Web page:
If you’re dealing with a bent or broken pole, hopefully you have the emergency splint that likely came with your tent. If so, the fix is pretty simple: slide the splint onto the pole and position it over the break, then tape the ends with the duct tape that you so wisely stuck to your water bottle in case of such a plight.
Sloppy elastic shock cord? Pack a super-fine-gauge metal wire amongst your gear. Pull out the metal knob that caps the end of whichever pole is causing you grief, then extract the shock cord. Cut off whatever length of stretched-out cord that’s keeping the pole sections from coming together, as well as the metal knob that will plug into the corner of your tent. Thread the wire through the fabric encasing the elastic and wrap it around the cord, fashioning a sort of needle-and-thread. Thread this needle back through the pole section and pull the shock cord taut through the sections, connecting them as you pull. Now, untie the metal knob from the discarded cord and retie it onto the shortened cord, then stuff the cord and the inside end of the metal knob back into the pole.
This will work until you get back home and properly resolve the issue. You may have to do this on multiple ends to take out enough slack in all the sections.
Chafing. Unfortunately, this requires another thing to pack, so you’ll have to decide if this applies to you or not. Chances are, the hairier your derriere or groin area, the more likely you are to experience chafing or monkey butt, which is a general term for any sort of rawness, chafing or “diaper rash” you may develop while bagging miles. Like blisters, monkey butt is caused by the unholy union of friction and moisture. To prevent it, opt for synthetic fabrics that wick moisture more quickly than natural ones, and choose looser clothing that won’t chafe.
If you’ve gotten a case of the butt before, or think you’re at risk, pack an anti-friction powder like Anti Monkey Butt ($5.99). If you’re ultralight and don’t want to mess with the bottle, repackage what you think you’ll need into a Ziploc bag or smaller container. It may not be as convenient as the bottle, but efficiency usually trumps convenience if you’re an ultralighter or thru-hiker.
Hole In The Shelter, Sleeping Pad, etc. This one requires some foresight. You need to make a little repair kit to bring with you (don’t worry: it won’t add much weight). In a Ziploc bag, you should always have on hand a sealant such as Gear Aid Silnet Silicone Seam Sealer ($8.95) and a tent-patch glue that may have come with your tent, as well as your gear manufacturer’s patches or some multi-use ones of your own. Gear Aid also makes waterproof tape that serves this purpose: Tenacious Tape Mini Patches ($5.95).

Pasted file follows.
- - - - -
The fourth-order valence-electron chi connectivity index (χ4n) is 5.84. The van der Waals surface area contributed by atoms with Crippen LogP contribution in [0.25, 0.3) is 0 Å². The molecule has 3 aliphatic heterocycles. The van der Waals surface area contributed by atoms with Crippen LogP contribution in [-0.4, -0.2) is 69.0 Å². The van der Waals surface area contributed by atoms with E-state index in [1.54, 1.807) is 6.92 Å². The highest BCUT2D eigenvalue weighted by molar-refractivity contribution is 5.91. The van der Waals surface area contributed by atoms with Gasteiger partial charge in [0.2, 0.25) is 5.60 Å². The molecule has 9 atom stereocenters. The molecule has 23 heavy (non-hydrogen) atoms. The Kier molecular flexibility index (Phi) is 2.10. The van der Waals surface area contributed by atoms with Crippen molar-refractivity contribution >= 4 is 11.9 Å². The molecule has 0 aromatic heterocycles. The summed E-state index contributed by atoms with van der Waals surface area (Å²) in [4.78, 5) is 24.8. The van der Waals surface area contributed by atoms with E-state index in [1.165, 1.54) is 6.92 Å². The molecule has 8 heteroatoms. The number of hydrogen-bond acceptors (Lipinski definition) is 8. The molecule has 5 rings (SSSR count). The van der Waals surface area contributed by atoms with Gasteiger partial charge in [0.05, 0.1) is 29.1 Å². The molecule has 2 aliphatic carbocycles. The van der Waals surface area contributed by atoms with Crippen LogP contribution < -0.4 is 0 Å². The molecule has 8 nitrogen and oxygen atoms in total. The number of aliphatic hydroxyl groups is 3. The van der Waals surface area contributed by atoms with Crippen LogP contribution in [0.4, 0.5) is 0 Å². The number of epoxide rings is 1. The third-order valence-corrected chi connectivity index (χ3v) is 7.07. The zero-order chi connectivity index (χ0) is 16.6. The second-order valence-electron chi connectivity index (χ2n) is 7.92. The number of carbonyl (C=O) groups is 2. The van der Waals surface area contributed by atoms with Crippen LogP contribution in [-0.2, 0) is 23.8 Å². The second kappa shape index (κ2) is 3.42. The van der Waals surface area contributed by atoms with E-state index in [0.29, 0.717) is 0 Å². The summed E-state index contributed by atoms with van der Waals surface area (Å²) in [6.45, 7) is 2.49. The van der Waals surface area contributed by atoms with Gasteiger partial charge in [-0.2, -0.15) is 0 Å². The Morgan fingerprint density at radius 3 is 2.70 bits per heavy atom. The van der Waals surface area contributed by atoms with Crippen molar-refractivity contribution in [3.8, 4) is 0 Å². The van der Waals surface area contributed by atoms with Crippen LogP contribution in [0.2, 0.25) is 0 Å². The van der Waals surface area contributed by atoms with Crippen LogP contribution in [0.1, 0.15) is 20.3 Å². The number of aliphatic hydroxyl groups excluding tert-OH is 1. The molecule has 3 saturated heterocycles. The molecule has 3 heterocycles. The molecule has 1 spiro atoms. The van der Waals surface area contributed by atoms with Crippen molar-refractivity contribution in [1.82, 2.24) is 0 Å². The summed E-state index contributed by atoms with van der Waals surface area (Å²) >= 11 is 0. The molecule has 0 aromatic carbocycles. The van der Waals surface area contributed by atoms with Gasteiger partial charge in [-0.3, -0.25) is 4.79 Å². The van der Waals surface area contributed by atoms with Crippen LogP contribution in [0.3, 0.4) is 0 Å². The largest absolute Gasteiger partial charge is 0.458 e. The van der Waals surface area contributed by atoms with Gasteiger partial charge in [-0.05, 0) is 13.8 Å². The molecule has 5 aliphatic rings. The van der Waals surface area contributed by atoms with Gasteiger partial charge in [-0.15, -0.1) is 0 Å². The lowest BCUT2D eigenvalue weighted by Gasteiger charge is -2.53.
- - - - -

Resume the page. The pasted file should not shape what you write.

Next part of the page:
Best practice for tent patching dictates that you lay the punctured piece of material flat to get the best, wrinkle-free seal with your patch, but this is not always ideal (especially if you discover a hole while you’re in the tent during a rainstorm). I’m not judging; do your best to smooth the material and apply the patch (if you’re cutting your own, no sharp edges). If the hole is in the rainfly and you can spare the patches, I’d patch both the inside and outside of the hole.
If the hole is in your sleeping pad but you can’t detect it, you’ll need to fully inflate it and first listen for air escaping. If that doesn’t work, next is making some soapy water and applying it where you suspect a leak, watching for bubbles. I haven’t had much success with either of these approaches, so I’d probably be onto the third option already: submerging the entire pad in water. If you’re lucky, you might have a lake nearby in the field where you could do this.
Once you locate the trail of bubbles coming from the hole, mark the spot with a pen or marker (or heck, a muddy fingerprint). Deflate the pad and allow it to fully dry (hopefully in the sun). Wipe the hole with an alcohol wipe and when it’s dried again, apply the repair glue to the entirety of the patch, as well as the area with the hole (or skip this part and just use a Tenacious Tape patch). Press the patch onto the hole, smooth it out real nice, then weigh it down with something heavy and preferably flat. Wait it out longer than you may prefer. And voilà! Hopefully you’ll be sleeping on a cushion of air tonight.
Anti Monkey Butt
Mother Earth Products
A version of this article first appeared in the September 2022 issue of American Outdoor Guide Boundless.